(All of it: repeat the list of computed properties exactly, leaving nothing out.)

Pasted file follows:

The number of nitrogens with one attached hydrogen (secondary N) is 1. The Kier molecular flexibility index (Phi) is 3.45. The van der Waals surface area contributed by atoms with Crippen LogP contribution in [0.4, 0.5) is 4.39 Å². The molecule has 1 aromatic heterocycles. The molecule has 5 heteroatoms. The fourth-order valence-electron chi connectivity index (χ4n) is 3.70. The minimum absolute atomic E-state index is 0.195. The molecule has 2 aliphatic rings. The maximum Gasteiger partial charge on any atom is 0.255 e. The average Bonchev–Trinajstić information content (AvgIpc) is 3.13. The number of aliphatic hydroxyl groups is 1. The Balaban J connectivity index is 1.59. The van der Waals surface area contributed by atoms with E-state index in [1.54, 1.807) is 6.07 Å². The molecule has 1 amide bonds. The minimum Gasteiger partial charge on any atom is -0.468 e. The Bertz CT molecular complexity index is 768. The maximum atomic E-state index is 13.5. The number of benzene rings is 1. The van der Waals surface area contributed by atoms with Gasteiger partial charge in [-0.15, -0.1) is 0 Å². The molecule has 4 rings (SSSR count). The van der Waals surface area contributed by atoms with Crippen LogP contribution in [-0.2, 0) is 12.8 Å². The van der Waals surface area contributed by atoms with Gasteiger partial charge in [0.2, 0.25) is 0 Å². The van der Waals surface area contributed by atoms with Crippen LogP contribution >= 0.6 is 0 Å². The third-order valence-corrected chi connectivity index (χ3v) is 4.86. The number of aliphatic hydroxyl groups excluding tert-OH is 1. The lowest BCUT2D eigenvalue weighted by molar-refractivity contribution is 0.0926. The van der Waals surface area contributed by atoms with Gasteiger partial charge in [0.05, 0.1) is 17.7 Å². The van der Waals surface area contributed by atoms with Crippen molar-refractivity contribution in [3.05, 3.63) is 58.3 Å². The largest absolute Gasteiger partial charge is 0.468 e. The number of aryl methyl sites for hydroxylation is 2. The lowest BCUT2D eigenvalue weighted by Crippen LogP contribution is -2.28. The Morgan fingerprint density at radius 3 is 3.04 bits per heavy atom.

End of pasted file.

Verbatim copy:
The number of nitrogens with one attached hydrogen (secondary N) is 1. The Kier molecular flexibility index (Phi) is 3.45. The van der Waals surface area contributed by atoms with Crippen LogP contribution in [0.4, 0.5) is 4.39 Å². The molecule has 1 aromatic heterocycles. The molecule has 5 heteroatoms. The fourth-order valence-electron chi connectivity index (χ4n) is 3.70. The minimum absolute atomic E-state index is 0.195. The molecule has 2 aliphatic rings. The maximum Gasteiger partial charge on any atom is 0.255 e. The average Bonchev–Trinajstić information content (AvgIpc) is 3.13. The number of aliphatic hydroxyl groups is 1. The Balaban J connectivity index is 1.59. The van der Waals surface area contributed by atoms with E-state index in [1.54, 1.807) is 6.07 Å². The molecule has 1 amide bonds. The minimum Gasteiger partial charge on any atom is -0.468 e. The Bertz CT molecular complexity index is 768. The maximum atomic E-state index is 13.5. The number of benzene rings is 1. The van der Waals surface area contributed by atoms with Gasteiger partial charge in [-0.15, -0.1) is 0 Å². The molecule has 4 rings (SSSR count). The van der Waals surface area contributed by atoms with Crippen LogP contribution in [-0.2, 0) is 12.8 Å². The van der Waals surface area contributed by atoms with Gasteiger partial charge in [0.2, 0.25) is 0 Å². The van der Waals surface area contributed by atoms with Crippen LogP contribution >= 0.6 is 0 Å². The third-order valence-corrected chi connectivity index (χ3v) is 4.86. The number of aliphatic hydroxyl groups excluding tert-OH is 1. The lowest BCUT2D eigenvalue weighted by molar-refractivity contribution is 0.0926. The van der Waals surface area contributed by atoms with Gasteiger partial charge in [0.05, 0.1) is 17.7 Å². The van der Waals surface area contributed by atoms with Crippen molar-refractivity contribution in [3.05, 3.63) is 58.3 Å². The largest absolute Gasteiger partial charge is 0.468 e. The number of aryl methyl sites for hydroxylation is 2. The lowest BCUT2D eigenvalue weighted by Crippen LogP contribution is -2.28. The Morgan fingerprint density at radius 3 is 3.04 bits per heavy atom.